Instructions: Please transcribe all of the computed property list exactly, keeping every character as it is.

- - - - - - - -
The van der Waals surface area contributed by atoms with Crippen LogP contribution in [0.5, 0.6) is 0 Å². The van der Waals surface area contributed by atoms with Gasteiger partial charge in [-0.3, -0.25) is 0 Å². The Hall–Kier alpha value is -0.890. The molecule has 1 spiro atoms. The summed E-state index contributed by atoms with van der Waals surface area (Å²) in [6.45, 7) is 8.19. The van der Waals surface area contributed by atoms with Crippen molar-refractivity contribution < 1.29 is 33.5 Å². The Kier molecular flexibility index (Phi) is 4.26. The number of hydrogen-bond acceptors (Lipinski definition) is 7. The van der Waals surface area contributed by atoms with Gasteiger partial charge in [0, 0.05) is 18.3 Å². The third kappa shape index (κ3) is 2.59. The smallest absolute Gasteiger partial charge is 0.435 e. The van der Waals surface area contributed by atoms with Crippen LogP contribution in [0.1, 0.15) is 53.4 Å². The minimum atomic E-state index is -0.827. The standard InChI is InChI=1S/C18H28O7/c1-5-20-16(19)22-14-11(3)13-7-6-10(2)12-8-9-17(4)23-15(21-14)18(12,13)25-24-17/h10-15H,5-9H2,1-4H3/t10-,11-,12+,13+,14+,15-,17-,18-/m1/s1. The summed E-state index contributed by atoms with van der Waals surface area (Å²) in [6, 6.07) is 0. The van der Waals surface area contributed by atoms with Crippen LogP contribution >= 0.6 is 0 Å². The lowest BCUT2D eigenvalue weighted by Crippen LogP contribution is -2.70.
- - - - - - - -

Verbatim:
The van der Waals surface area contributed by atoms with Crippen LogP contribution in [0.5, 0.6) is 0 Å². The van der Waals surface area contributed by atoms with Gasteiger partial charge in [-0.3, -0.25) is 0 Å². The Hall–Kier alpha value is -0.890. The molecule has 1 spiro atoms. The summed E-state index contributed by atoms with van der Waals surface area (Å²) in [6.45, 7) is 8.19. The van der Waals surface area contributed by atoms with Crippen molar-refractivity contribution < 1.29 is 33.5 Å². The Kier molecular flexibility index (Phi) is 4.26. The number of hydrogen-bond acceptors (Lipinski definition) is 7. The van der Waals surface area contributed by atoms with Gasteiger partial charge in [0, 0.05) is 18.3 Å². The third kappa shape index (κ3) is 2.59. The smallest absolute Gasteiger partial charge is 0.435 e. The van der Waals surface area contributed by atoms with Crippen LogP contribution in [0.1, 0.15) is 53.4 Å². The minimum atomic E-state index is -0.827. The standard InChI is InChI=1S/C18H28O7/c1-5-20-16(19)22-14-11(3)13-7-6-10(2)12-8-9-17(4)23-15(21-14)18(12,13)25-24-17/h10-15H,5-9H2,1-4H3/t10-,11-,12+,13+,14+,15-,17-,18-/m1/s1. The summed E-state index contributed by atoms with van der Waals surface area (Å²) in [6, 6.07) is 0. The van der Waals surface area contributed by atoms with Crippen LogP contribution >= 0.6 is 0 Å². The lowest BCUT2D eigenvalue weighted by Crippen LogP contribution is -2.70.